Why is Probity important
The Crime and Corruption Commission Queensland defines probity as evidence of ethical behaviour in a particular process. Probity is about ensuring there is a defensible process that can withstand internal and external scrutiny.
Demonstrating probity means more than just avoiding corrupt or dishonest conduct. Probity involves:
- Proactively demonstrating that a procurement process is robust and that the outcome is beyond reproach.
- Acting in such a way that there can be no perception of bias, influence, or lack of integrity.
- Demonstrating ethical conduct that exceeds the legal requirements.
Council staff should be aware of their obligation to act in accordance with the requirements of their Code of Conduct and that their actions are covered by the Public Sector Ethics Act 1994. Under the Act, employees are to observe the following ethical principles:
- Integrity and impartiality.
- Promoting the public good.
- Commitment to the system of government.
- Accountability and transparency.
In managing probity in procurement, councils must comply with the inter-linked sound contracting principles in the Local Government Act (2009) part 3 s104(3).
- Value for money.
- Open and effective competition.
- Development of competitive local business and industry.
- Environmental protection.
- Ethical behaviour and fair dealing.
Why is probity important?
Probity helps achieve value for money by maximizing competition and ensuring that suppliers put forward their best possible offer. This will only happen if suppliers have confidence that the procurement process is robust and beyond reproach. Conversely, if suppliers perceive that the procurement process is being conducted improperly or there are real or perceived reputational issues, then prospective suppliers may be disinclined to make an offer or put their best offer forward. This could mean missing out on the best value for money offer and general dysfunction when the process is perceived to be unfair. It can also lessen competition over the long term as suppliers no longer seek to do business with council. The experience of a process resolved in court can be traumatic to all participants and is best avoided.
Managing probity should be relative to value and risk of the project. The greater the complexity, size, and sensitivity of the purchase, the more likely that a poor procurement decision will have adverse consequences.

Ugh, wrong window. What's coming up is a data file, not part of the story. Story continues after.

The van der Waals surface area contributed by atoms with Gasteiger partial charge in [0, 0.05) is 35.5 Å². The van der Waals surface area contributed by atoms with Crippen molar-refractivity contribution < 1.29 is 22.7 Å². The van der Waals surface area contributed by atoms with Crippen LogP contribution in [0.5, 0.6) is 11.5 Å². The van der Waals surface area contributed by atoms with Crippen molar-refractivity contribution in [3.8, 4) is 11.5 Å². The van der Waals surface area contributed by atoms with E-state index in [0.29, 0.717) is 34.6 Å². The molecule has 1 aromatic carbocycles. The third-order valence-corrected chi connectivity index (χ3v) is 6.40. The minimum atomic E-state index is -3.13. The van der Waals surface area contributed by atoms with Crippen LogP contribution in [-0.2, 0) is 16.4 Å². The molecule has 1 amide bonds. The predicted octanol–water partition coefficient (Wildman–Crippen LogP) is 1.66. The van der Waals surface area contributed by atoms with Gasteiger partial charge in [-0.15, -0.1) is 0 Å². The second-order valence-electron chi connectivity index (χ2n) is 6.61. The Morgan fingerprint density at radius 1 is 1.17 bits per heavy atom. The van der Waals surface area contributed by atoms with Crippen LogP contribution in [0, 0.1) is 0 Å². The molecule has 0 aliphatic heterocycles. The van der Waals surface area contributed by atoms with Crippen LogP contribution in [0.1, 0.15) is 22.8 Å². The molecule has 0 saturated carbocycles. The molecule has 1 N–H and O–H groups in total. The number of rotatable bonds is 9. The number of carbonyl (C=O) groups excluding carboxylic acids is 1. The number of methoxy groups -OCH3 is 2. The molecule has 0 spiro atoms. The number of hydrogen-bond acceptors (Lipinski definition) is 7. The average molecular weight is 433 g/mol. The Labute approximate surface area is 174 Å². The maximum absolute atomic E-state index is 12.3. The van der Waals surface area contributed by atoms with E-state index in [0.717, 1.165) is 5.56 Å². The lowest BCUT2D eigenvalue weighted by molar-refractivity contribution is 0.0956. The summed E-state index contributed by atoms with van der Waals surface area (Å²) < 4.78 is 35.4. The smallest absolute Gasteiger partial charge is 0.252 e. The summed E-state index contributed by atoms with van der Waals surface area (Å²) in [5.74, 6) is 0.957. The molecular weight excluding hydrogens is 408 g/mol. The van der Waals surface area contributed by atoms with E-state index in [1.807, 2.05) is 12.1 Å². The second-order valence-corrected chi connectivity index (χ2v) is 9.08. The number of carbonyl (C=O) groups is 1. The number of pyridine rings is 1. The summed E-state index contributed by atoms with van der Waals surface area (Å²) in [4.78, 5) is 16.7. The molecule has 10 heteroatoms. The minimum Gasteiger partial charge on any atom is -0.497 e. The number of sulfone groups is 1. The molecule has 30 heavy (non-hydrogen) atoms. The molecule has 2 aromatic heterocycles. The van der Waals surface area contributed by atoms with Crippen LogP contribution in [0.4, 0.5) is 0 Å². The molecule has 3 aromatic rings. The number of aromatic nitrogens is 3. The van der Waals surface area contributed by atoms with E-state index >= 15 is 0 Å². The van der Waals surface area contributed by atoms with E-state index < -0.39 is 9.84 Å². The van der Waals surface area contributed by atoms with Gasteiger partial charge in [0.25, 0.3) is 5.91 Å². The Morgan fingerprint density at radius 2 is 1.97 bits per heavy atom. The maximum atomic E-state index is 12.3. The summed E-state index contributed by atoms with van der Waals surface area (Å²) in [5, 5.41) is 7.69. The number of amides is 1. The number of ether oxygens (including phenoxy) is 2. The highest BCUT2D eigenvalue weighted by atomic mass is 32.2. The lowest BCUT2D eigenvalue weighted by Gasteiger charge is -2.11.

Probity isn’t confined to a select group of people it is the responsibility of everyone who has a role within the local government procurement process. The responsibility applies to council officers who directly arrange the procurement, their, managers and their supervisors who oversee the activity. It also applies to senior managers when they carry out their strategic and business planning for the coming years. It is not a stand-alone consideration but should be part of the procurement culture.
There is a difference between probity and legal services. Legal advice in relation to procurement has a narrow focus:
- The legality of the process.
- Reducing local government exposure to legal risks.
- Protecting local government from unwanted liability.
Probity advice in relation to procurement has a broader focus:
- Ensuring the integrity, honesty, and fairness of the process.
- Reducing local government exposure to broader risks such as harm to reputation, loss of supplier confidence, loss of funding body confidence, disciplinary action against employees (as well as potential exposure to legal risks.
Procurement officers are trained to carry out their role with probity. However, there are circumstances, for example any procurement involving specialised, complex or new matters, that are likely to benefit from a probity advisor’s review.
A probity advisor provides advice and assistance before and during the procurement process, as a basis for improving the procurement outcome and addressing unexpected probity issues that arise. There is no threshold that defines when a probity advisor should be engaged.
Fairness and impartiality involve ensuring everyone involved in the process is treated the same, that is no supplier is given an advantage or discriminated against. This should start with clear and unambiguous tender documentation, specifications that are free from bias, and the selection of an appropriately competitive process. All prospective suppliers should be given the same access to information, the same time to respond, and the evaluation methodology should be documented and decided before suppliers are invited to submit offers. The evaluation of supplier offers must occur against the documented criteria.
Accountability and transparency of decisions and process aims to maintain the integrity of procurement decisions and processes. This is achieved through the composition of the evaluation panel, accurate record keeping of all stages of the procurement process, appropriate supplier communication processes, and management procedures for maintaining the security of both soft and hard copies of documents to ensure confidentiality. It is also important to ensure all relevant documents are signed off by a person with the appropriate delegation.
The four steps promoted by the CCC to assist a council in preventing wrongdoing in procurement are:
- Undertake comprehensive procurement fraud and corruption risk management
- Get your procurement policy and procedures right
- Promote a probity oriented culture through training and awareness
- Develop and implement the right internal control activities